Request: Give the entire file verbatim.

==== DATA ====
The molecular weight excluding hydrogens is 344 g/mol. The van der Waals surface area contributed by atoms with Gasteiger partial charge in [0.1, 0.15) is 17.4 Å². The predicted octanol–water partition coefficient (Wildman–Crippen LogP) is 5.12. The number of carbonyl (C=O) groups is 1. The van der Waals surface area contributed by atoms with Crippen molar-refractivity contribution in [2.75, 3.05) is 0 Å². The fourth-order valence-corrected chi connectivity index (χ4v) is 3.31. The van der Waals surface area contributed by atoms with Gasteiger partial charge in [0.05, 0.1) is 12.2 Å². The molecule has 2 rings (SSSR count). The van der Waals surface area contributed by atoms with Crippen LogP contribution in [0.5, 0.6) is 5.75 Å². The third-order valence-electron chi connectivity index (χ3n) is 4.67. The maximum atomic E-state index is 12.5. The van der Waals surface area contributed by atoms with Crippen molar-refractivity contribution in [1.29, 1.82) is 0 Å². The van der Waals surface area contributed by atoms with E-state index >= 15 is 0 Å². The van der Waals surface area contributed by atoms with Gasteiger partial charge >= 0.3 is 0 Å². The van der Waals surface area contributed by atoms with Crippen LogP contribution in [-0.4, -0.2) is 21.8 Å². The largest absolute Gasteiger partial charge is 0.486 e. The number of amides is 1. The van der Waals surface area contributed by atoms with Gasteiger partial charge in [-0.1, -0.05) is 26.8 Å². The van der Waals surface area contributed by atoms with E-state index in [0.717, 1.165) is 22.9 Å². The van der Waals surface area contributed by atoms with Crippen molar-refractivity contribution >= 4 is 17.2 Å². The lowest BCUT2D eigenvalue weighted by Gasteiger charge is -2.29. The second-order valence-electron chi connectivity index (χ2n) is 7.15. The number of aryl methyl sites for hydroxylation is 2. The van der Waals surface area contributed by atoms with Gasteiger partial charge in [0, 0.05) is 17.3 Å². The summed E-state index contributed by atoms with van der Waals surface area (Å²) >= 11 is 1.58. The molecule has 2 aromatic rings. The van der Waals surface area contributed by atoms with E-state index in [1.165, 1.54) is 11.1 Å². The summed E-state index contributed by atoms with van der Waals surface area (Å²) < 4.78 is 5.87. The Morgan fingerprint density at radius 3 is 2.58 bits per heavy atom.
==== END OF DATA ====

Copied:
The molecular weight excluding hydrogens is 344 g/mol. The van der Waals surface area contributed by atoms with Gasteiger partial charge in [0.1, 0.15) is 17.4 Å². The predicted octanol–water partition coefficient (Wildman–Crippen LogP) is 5.12. The number of carbonyl (C=O) groups is 1. The van der Waals surface area contributed by atoms with Crippen molar-refractivity contribution in [2.75, 3.05) is 0 Å². The fourth-order valence-corrected chi connectivity index (χ4v) is 3.31. The van der Waals surface area contributed by atoms with Gasteiger partial charge in [0.05, 0.1) is 12.2 Å². The molecule has 2 rings (SSSR count). The van der Waals surface area contributed by atoms with Crippen LogP contribution in [0.5, 0.6) is 5.75 Å². The third-order valence-electron chi connectivity index (χ3n) is 4.67. The maximum atomic E-state index is 12.5. The van der Waals surface area contributed by atoms with Crippen molar-refractivity contribution in [1.29, 1.82) is 0 Å². The van der Waals surface area contributed by atoms with E-state index >= 15 is 0 Å². The van der Waals surface area contributed by atoms with Gasteiger partial charge >= 0.3 is 0 Å². The van der Waals surface area contributed by atoms with Crippen LogP contribution in [-0.4, -0.2) is 21.8 Å². The largest absolute Gasteiger partial charge is 0.486 e. The number of amides is 1. The van der Waals surface area contributed by atoms with Gasteiger partial charge in [-0.1, -0.05) is 26.8 Å². The van der Waals surface area contributed by atoms with E-state index in [0.717, 1.165) is 22.9 Å². The van der Waals surface area contributed by atoms with Crippen molar-refractivity contribution >= 4 is 17.2 Å². The lowest BCUT2D eigenvalue weighted by Gasteiger charge is -2.29. The second-order valence-electron chi connectivity index (χ2n) is 7.15. The number of aryl methyl sites for hydroxylation is 2. The van der Waals surface area contributed by atoms with Gasteiger partial charge in [0, 0.05) is 17.3 Å². The summed E-state index contributed by atoms with van der Waals surface area (Å²) >= 11 is 1.58. The molecule has 2 aromatic rings. The van der Waals surface area contributed by atoms with E-state index in [1.165, 1.54) is 11.1 Å². The summed E-state index contributed by atoms with van der Waals surface area (Å²) < 4.78 is 5.87. The Morgan fingerprint density at radius 3 is 2.58 bits per heavy atom.